New chief justice talks about future of Minnesota's courtsby Elizabeth Stawicki, Minnesota Public Radio
In state legal circles, there's no higher job than chief justice of Minnesota's Supreme Court. The position is essentially the CEO of a 3,200-person law firm.
But unlike the head of a private law firm, the chief justice can't raise hourly billing rates to meet a shortfall or turn down cases because of a lack of staff.
St. Paul, Minn. — Chief Justice Eric Magnuson seems to thrive on work, particularly if it means solving a knotty legal puzzle.
"When I'm writing an opinion, I kind of get into a zone," Magnuson said. "The pursuit of an answer in a circumstance where an answer is very difficult to come up with is really challenging. And then saying it just the right way, I can lose myself at the keyboard trying to write something. I can lose track of time."
Magnuson projects a comfortable, laid-back persona that belies an inner drive. He didn't come from a family of lawyers. His father sold steel-reinforced paper that's nailed inside box-cars so the cars can be filled with grain. His mother was a nurse.
Magnuson drove a truck and made pizzas in a bar to support him in college. He worked full time and got married while he was in law school.
After graduation, he worked 30 years at the now defunct Rider Bennett law firm in Minneapolis. During that time, he and his wife had four children, three of whom were born prematurely. All battled serious health problems. Later, his wife suffered a traumatic brain injury after a bike-car accident.
Magnuson said all are doing well now but he learned from juggling so many things at once.
"I learned you can't have it all," he said. "There were times when I shortchanged my family. There were times when I shortchanged myself. I'm a lot like my dad. There are things he used to say, 'That's just how it is, you take care of your family or you take care of your job and don't worry so much about yourself.' I just worked really hard."
Magnuson will have to work hard because Minnesota's court system is in a budget crisis. The Legislature cut the court's budget by nearly $4 million this past session. But Magnuson said he feels the court is actually underfunded by about $19 million, and he acknowledges morale is low among staff.
"I've been going to each of the judicial districts, and my plan is to go to each of the judicial districts and talk to the people on the ground that are doing the work," he said. "People are what make this system go. Eighty-five percent of our budget is people and when you're asking more and more from fewer and fewer you're putting pressure on them."
In addition, the state's public defenders have had to lay off or leave open more than 70 attorney positions.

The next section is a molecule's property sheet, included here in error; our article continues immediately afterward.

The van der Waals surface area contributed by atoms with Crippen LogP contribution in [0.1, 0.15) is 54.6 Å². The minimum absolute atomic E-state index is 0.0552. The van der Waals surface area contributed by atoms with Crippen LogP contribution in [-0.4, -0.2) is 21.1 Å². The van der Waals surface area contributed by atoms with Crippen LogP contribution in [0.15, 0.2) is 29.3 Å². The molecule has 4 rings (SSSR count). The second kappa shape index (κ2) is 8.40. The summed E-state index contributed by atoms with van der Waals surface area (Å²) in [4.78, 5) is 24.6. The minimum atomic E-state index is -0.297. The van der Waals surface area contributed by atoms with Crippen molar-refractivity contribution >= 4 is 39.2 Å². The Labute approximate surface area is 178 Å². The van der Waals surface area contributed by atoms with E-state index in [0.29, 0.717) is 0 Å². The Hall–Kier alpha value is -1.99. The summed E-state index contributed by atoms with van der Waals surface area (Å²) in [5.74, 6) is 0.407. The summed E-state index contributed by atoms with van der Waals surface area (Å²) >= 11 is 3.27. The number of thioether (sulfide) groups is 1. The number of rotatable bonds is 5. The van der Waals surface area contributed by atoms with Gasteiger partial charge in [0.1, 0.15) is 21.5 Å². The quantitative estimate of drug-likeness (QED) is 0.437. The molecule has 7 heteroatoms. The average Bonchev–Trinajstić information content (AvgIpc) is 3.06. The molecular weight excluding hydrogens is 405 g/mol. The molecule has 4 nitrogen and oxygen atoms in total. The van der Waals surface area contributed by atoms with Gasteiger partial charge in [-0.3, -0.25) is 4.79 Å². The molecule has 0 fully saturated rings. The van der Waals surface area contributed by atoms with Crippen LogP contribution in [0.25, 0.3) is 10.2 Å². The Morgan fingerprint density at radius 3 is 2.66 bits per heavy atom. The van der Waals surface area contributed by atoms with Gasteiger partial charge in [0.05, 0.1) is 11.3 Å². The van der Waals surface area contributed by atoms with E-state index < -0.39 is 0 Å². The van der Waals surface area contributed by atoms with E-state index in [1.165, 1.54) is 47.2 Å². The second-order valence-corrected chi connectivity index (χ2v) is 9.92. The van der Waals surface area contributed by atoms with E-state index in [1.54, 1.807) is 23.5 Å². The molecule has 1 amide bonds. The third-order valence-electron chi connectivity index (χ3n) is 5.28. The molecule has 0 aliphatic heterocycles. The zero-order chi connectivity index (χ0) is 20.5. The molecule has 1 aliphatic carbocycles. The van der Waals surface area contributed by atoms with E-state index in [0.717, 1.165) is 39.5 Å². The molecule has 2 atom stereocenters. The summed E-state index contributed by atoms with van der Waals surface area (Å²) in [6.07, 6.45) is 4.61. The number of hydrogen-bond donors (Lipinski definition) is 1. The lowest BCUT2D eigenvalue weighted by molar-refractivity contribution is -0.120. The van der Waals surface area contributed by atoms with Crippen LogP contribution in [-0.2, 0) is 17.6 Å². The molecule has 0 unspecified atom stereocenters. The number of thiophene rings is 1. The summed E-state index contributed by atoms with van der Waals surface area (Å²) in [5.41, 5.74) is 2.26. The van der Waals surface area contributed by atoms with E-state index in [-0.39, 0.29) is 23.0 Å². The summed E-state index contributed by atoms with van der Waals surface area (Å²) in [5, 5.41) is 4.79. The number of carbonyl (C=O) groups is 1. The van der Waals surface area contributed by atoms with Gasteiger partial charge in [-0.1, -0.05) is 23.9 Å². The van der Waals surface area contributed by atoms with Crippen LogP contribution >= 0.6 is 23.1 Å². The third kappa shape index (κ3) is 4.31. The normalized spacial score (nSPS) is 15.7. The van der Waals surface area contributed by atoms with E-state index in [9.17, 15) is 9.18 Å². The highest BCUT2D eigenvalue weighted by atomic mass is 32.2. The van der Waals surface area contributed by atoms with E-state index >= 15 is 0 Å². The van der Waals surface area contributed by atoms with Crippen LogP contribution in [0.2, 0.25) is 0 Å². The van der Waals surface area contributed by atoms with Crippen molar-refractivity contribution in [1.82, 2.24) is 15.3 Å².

At the same time, the court is doing some hiring for work on its database system. The Minnesota Court Information System, known as MNCIS, converted 10 different court databases around the state into one. MNCIS also allows attorneys to file documents electronically.
When asked about staff cutbacks but hiring for the computer system, Magnuson said the court doesn't fund the public defenders -- the Legislature does. And, the computer system is an investment that will eventually save money.
"I suppose if you followed your logic to its conclusion, we could sell the computers that we have here in chambers because I write pretty well with a pencil and a pad of paper," Magnuson said. "But that's not going to solve the problem. You have to have the tools to do the work."
Magnuson is looking to the next legislative session for more court funding.
Last session, the governor called for even deeper cuts than the Legislature. Magnuson and Gov. Tim Pawlenty are old friends, so the question is whether he'll have a better chance at getting the governor's ear over court funding.
"Oh that's a hard question to answer," he said. "I haven't tried it yet. Certainly to the extent that I can have a conversation with either the governor or the Legislature or both I'm going to have it. I can tell you this, if it's dependent in any way on personal energy and commitment and passion then we're in pretty good shape because I've got all of those things."
One question often asked of judicial candidates -- who is your favorite Supreme Court justice? For Magnuson, it's U.S. Chief Justice John Roberts.
Magnuson says Roberts is a clear thinker, clear speaker, and one who answers questions directly. Magnuson says he hopes he also has those qualities and will use them in managing the state's court system in the years ahead.
- All Things Considered, 07/29/2008, 5:24 p.m.